The United Nations Educational, Scientific and Cultural Organization (UNESCO) has officially recognised Senegal as the origin of Jollof rice, also known as Ceebu jën in Senegal.

This settles a long-standing debate between West African nations Ghana, Nigeria and Senegal.

The dish, which is a staple in West African cuisine, is made of rice and fish, accompanied by vegetables and sometimes tomatoes.

According to research by The Conversation Africa, the origins of Jollof rice can be traced back to the entrenchment of colonial rule in West Africa between 1860 and 1940.

During this period, French colonizers replaced food crops with broken rice imported from Indochina.

Over time, broken rice became more prized by the Senegalese than whole rice grain and the dish known as Ceebu jën was born.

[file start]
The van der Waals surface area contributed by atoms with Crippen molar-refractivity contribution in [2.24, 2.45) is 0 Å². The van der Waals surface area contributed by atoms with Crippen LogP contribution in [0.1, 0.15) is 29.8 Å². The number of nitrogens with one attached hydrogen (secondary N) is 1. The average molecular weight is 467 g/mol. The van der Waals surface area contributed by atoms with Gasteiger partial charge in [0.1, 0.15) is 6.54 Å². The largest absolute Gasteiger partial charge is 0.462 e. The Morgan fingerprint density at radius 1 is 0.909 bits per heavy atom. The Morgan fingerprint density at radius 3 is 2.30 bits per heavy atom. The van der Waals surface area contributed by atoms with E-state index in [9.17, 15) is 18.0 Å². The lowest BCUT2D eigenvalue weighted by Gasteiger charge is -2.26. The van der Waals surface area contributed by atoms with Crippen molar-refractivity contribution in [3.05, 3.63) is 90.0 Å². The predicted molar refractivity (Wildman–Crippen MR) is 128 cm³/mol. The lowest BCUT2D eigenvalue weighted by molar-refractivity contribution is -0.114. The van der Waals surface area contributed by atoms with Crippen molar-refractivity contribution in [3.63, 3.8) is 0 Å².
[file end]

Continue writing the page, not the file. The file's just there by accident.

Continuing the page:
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The dish (jollof rice, called Ceebu jën in Senegal according to the Wolof spelling) has become a source of pride and cultural identity for the Senegalese and has been recognised as an intangible heritage of humanity by UNESCO.

In addition to its cultural significance, Jollof rice is also closely linked to a particular way of life and the consumption of the dish is strongly linked to ceremonial events and the aesthetics of presentation and service.

The women of Saint Louis, a port city in northern Senegal, are known for their remarkable know-how in this area and have been credited with adding finesse and elegance to the dish.

The Senegalese version of Jollof rice, Ceebu jën, is now officially recognised by UNESCO as an intangible heritage of humanity, putting an end to the ongoing debate over its origins and solidifying Senegal’s claim as the true home of Jollof rice.

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